HASH(0x8f845bb8) out of 5 stars Objective and Appreciative Approach 3 July 2013
By E. Kriner - Published on
Format: Paperback Verified Purchase
One thing evident in this book is that the author has a very high level of respect for Luke and Acts. In my opinion, the author made a very solid case to back up his premise (I won't spoil it, if you are here you probably already have an idea). I believe that this book should be approached AFTER reading Luke and Acts and having a decent idea about what is going on, or at the very least be willing to check the verses. Mr. Pervo employs a detective style narration of the evidence that he presents to back up his thesis and gives opposing viewpoints. He even illustrates for us where on the scale his interpretation sits. I get the impression that he is genuine in his approach and objective in his analysis.

If you are truly seeking a deeper level of understanding of Acts, this book is surely a valuable reference.
2 of 2 people found the following review helpful
HASH(0x8f845e04) out of 5 stars Excellent Book on Acts 31 Mar. 2015
By Tacitus - Published on
Format: Paperback Verified Purchase
This is quite a good book and well researched. Because Acts is "all there is" it has been mistakenly used as a reliable historical document of the history of the early Christian Church but the author leaves out too many important issues. For example what actually happened when Paul brought the Collection (of alms) to Jerusalem in his last visit? Was the Collection accepted or rejected? Why didn't anyone from the Jerusalem Church (led by James the Just) step forward to help defend him when he was accused by the High Priest and his cronies? I wish the book were available in Kindle format and also that the author expand his two sections on historical problems, especially chronology.
5 of 5 people found the following review helpful
HASH(0x8f845dc8) out of 5 stars Excellent view of literary creativity of Luke 19 Dec. 2013
By judaswasjames - Published on
Format: Paperback
This is great little read. One could do it in one long day. But the author packs a tremendous amount in the space. He shows the repeated patterns of literary need fulfilled, not history being written. And, it is a really helpful addition to Robert Eisenman's incredible accomplishment on Luke in James Brother Jesus Dead Scrolls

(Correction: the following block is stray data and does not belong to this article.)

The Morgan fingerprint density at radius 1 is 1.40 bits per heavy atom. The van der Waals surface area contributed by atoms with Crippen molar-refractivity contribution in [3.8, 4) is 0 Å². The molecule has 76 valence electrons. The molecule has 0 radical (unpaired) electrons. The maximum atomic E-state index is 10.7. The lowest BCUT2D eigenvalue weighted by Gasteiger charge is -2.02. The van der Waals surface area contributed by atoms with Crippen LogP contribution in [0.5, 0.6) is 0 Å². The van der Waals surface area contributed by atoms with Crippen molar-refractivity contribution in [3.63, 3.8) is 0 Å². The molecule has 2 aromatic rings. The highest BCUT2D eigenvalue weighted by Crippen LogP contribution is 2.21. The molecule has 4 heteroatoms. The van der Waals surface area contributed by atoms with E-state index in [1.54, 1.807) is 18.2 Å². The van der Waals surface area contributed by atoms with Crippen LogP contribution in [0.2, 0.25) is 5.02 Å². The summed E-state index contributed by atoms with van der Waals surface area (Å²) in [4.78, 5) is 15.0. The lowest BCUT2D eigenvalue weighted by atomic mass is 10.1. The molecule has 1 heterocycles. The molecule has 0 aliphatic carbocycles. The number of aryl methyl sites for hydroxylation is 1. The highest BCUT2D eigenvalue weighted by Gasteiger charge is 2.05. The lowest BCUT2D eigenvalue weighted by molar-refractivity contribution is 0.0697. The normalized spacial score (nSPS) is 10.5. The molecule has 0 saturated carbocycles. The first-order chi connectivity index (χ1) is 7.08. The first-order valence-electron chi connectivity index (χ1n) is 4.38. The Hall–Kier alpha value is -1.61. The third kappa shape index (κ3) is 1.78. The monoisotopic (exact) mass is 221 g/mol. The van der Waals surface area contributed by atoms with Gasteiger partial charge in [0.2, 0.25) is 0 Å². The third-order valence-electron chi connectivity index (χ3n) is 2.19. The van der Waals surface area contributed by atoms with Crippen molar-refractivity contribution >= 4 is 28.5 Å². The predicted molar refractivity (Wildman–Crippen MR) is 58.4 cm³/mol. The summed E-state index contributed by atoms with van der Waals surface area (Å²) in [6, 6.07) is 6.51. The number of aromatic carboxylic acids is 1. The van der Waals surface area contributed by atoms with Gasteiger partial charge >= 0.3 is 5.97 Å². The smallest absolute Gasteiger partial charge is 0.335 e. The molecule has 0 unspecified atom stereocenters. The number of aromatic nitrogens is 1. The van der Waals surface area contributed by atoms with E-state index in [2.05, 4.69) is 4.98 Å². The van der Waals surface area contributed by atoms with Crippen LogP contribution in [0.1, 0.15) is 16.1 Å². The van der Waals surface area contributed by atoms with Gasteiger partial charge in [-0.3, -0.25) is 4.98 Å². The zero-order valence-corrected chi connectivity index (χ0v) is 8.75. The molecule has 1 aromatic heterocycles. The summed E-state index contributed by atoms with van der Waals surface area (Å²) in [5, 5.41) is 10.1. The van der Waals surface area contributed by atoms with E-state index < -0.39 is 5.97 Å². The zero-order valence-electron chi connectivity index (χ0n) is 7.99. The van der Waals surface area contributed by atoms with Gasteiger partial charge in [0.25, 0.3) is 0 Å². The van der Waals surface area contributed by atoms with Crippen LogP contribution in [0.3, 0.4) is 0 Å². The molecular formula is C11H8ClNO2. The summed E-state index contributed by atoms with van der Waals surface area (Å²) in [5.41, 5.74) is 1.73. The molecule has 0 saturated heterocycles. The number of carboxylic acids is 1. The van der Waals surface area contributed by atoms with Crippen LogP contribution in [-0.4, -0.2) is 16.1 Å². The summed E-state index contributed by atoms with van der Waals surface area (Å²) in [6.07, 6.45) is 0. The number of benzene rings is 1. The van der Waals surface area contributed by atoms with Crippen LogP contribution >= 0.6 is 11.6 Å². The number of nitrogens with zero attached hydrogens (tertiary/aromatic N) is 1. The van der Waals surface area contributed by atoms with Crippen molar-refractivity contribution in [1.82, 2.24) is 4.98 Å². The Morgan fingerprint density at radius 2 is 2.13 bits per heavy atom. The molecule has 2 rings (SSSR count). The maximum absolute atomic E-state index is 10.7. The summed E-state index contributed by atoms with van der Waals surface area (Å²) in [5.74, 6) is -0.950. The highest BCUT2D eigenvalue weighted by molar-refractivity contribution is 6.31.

This one is going to be referred to in my library many times.
5 of 5 people found the following review helpful
HASH(0x8f8843c0) out of 5 stars Scholarly, delightfuf and funny 26 Jan. 2015
By Laura Knight-Jadczyk - Published on
Format: Paperback
This little book really turned me on to the work of Richard Pervo. I was so thankful to read that somebody else was seeing many of the things in Acts that I had been seeing: that it was just TOO good a story to be true. It was pretty clear that Acts was borrowing like crazy from the Old Testament, Greek epics, Josephus and more, creating a patchwork of dramatic scenarios that had nothing at all to do with the real life of the Apostle Paul.

What becomes clear from Pervo's analysis is that "Luke" (whoever the author really was) was not the least bit interested in writing a real history; the discrepancies between Acts and Paul's authentic letters are only the beginning! Still, as Pervo demonstrates a bit in this book, but even more in another of his works, is that the author had concerns for the survival of the church and was trying to address those concerns by "re-writing" the history of primitive Christianity. Some may suggest that maybe Christianity should not have survived, witness all the horrors committed in its name, but I don't agree. A lot of good came out of Christianity, too. However, it's long past time for Western civilization to address the myths that underpin its attitudes and ideas and coming to grips with the issue that Paul more or less created Christianity according to his own vision (literally or figuratively or both) and it's no more the "Word of God" than any other revelation then or since.

Thanks Richard I. Pervo for a great introduction to the problems that manages to be not just scholarly, but delightful and often funny at the same time.
14 of 17 people found the following review helpful
HASH(0x8f8845dc) out of 5 stars A must for any Biblical scholar, professional or amateur 9 Mar. 2009
By Midwest Book Review - Published on
Format: Paperback
The Book of Acts is one of the most chaotic ones of the Bible. "The Mystery of Acts: Unraveling Its Story" tries to decipher the code and history of the Book of Acts. Asking the who, what, where, when, why, and how behind this book, "The Mystery of Acts" is enlightening, as understanding the Bible's origins can invaluable in understanding its content. "The Mystery of Acts" is a must for any Biblical scholar, professional or amateur.